Reply Sat 6 Sep, 2008 02:14 pm
@Foxfyre,
Quote:
Earlier today I outlined the differences between McCain and Obama's economic policies and how McCain's would be different from what we have now


Actually, you didn't do that. There wasn't much attention paid to highlighting the differences between Bush's policies and McCain's policies. If anything, you showed that they are the same in almost every respect. The most you can say is that McCain is more Conservative then Bush, but isn't a 'change,' that's more of the same that Bush has been doing - much more, and much worse.

Cycloptichorn
Ramafuchs
 
  0  
Reply Sat 6 Sep, 2008 02:15 pm
@Cycloptichorn,
Republicans are men of narrow vision,
who are afraid of the future.
Jimmy Carter
0 Replies
 
Foxfyre
 
  2  
Reply Sat 6 Sep, 2008 02:16 pm
@Cycloptichorn,
Cycloptichorn wrote:

Quote:
Earlier today I outlined the differences between McCain and Obama's economic policies and how McCain's would be different from what we have now


Actually, you didn't do that. There wasn't much attention paid to highlighting the differences between Bush's policies and McCain's policies. If anything, you showed that they are the same in almost every respect. The most you can say is that McCain is more Conservative then Bush, but isn't a 'change,' that's more of the same that Bush has been doing - much more, and much worse.

Cycloptichorn


I beg to differ. I outlined quite a few initiatives proposed by McCain that are quite different from what we have today. And I also challenged to dispute those statements with any credible source of your own. I presume you couldn't find one?
Cycloptichorn
 
  2  
Reply Sat 6 Sep, 2008 02:25 pm
@Foxfyre,
Foxfyre wrote:

Cycloptichorn wrote:

Quote:
Earlier today I outlined the differences between McCain and Obama's economic policies and how McCain's would be different from what we have now


Actually, you didn't do that. There wasn't much attention paid to highlighting the differences between Bush's policies and McCain's policies. If anything, you showed that they are the same in almost every respect. The most you can say is that McCain is more Conservative then Bush, but isn't a 'change,' that's more of the same that Bush has been doing - much more, and much worse.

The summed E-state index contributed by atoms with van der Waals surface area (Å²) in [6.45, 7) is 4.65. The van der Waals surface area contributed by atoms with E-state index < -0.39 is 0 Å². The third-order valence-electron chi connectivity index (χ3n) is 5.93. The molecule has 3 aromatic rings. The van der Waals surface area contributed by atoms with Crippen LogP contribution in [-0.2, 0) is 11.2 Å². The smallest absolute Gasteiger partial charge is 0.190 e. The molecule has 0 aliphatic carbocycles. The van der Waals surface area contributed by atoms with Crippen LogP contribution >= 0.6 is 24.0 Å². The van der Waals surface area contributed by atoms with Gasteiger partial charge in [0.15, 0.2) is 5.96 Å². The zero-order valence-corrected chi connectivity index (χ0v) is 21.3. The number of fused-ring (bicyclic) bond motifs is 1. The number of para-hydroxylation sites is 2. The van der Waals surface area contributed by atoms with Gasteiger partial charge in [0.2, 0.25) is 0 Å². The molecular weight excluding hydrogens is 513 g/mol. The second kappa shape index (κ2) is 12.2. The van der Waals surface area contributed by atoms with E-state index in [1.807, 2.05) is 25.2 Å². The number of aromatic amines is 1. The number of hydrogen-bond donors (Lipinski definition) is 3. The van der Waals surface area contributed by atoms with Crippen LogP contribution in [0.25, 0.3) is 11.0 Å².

Cycloptichorn


I beg to differ. I outlined quite a few initiatives proposed by McCain that are quite different from what we have today. And I also challenged to dispute those statements with any credible source of your own. I presume you couldn't find one?


Let's look at what you actually wrote:

Quote:


McCain proposes to slash federal corporate tax rate to 25% along with expensing for capital investment (allowing capital costs to be deducted in the year they are incurred.)

McCain proposes to make current tax rates permanent: Top individual income-tax rate 35%; capital gains and dividends rates 15% and eliminate repetitive death tax. In addition he proposes to double the personal exemption for children and other dependents from $3,500 to $7,000.

McCain proposes to abolish the Alternative Minimum Tax (AMT), which was originally adopted as a mechanism to ensure that a small number of the richest Americans pay at least some tax. Because it was never indexed for inflation, today it imposes sharp, surprise tax increases on the middle class in the highest-tax states.

McCain also pledges to ban taxes on the Internet and on cell phones, consistent with his longstanding record.


Those are all Bush positions. They aren't the way things all ARE right now, but that's b/c Congress has not passed everything Bush WANTS to pass. He's been trying to get the tax cuts made permanent for years. Bush has been trying to get the corporate tax rate lowered for years. He has campaigned to abolish the AMT.

You aren't showing how McCain is different then the current bunch in the WH; if anything, you just showed how similar they are. Once again, you are positioning McCain's campaign as running against the way things are done in Congress, but he's not running for that, he's running for the Executive branch. The things you outlined do not represent a different opinion then the current bunch in the executive branch, who also want to lower taxes on businesses and the rich at every opportunity.